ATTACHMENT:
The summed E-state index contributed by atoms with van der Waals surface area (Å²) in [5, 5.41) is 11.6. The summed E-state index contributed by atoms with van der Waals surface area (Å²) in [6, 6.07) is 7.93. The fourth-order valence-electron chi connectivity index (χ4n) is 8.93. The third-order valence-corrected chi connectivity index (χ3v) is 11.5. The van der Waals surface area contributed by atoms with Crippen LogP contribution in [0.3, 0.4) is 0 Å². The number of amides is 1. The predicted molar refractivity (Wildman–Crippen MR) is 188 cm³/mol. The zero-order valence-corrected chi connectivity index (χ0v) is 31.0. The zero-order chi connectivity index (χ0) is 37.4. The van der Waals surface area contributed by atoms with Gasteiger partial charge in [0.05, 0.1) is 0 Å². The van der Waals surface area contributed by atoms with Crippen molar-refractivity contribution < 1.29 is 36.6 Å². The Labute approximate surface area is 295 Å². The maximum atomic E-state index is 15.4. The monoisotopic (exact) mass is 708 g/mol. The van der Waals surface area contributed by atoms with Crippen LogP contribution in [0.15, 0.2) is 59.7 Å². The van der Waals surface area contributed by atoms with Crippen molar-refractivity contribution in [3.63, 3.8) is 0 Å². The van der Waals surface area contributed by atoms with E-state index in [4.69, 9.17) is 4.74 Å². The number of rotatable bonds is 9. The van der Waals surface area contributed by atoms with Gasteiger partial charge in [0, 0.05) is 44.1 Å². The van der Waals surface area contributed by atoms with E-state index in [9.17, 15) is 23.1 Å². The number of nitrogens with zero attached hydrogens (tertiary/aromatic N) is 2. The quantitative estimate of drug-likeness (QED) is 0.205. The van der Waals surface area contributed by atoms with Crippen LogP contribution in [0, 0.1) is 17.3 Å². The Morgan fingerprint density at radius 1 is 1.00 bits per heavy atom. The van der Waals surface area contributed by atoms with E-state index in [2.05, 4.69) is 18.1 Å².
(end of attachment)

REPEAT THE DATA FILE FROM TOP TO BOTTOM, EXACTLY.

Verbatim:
The summed E-state index contributed by atoms with van der Waals surface area (Å²) in [5, 5.41) is 11.6. The summed E-state index contributed by atoms with van der Waals surface area (Å²) in [6, 6.07) is 7.93. The fourth-order valence-electron chi connectivity index (χ4n) is 8.93. The third-order valence-corrected chi connectivity index (χ3v) is 11.5. The van der Waals surface area contributed by atoms with Crippen LogP contribution in [0.3, 0.4) is 0 Å². The number of amides is 1. The predicted molar refractivity (Wildman–Crippen MR) is 188 cm³/mol. The zero-order valence-corrected chi connectivity index (χ0v) is 31.0. The zero-order chi connectivity index (χ0) is 37.4. The van der Waals surface area contributed by atoms with Gasteiger partial charge in [0.05, 0.1) is 0 Å². The van der Waals surface area contributed by atoms with Crippen molar-refractivity contribution < 1.29 is 36.6 Å². The Labute approximate surface area is 295 Å². The maximum atomic E-state index is 15.4. The monoisotopic (exact) mass is 708 g/mol. The van der Waals surface area contributed by atoms with Crippen LogP contribution in [0.15, 0.2) is 59.7 Å². The van der Waals surface area contributed by atoms with Crippen molar-refractivity contribution in [3.63, 3.8) is 0 Å². The van der Waals surface area contributed by atoms with E-state index in [4.69, 9.17) is 4.74 Å². The number of rotatable bonds is 9. The van der Waals surface area contributed by atoms with Gasteiger partial charge in [0, 0.05) is 44.1 Å². The van der Waals surface area contributed by atoms with E-state index in [9.17, 15) is 23.1 Å². The number of nitrogens with zero attached hydrogens (tertiary/aromatic N) is 2. The quantitative estimate of drug-likeness (QED) is 0.205. The van der Waals surface area contributed by atoms with Crippen LogP contribution in [0, 0.1) is 17.3 Å². The Morgan fingerprint density at radius 1 is 1.00 bits per heavy atom. The van der Waals surface area contributed by atoms with E-state index in [2.05, 4.69) is 18.1 Å².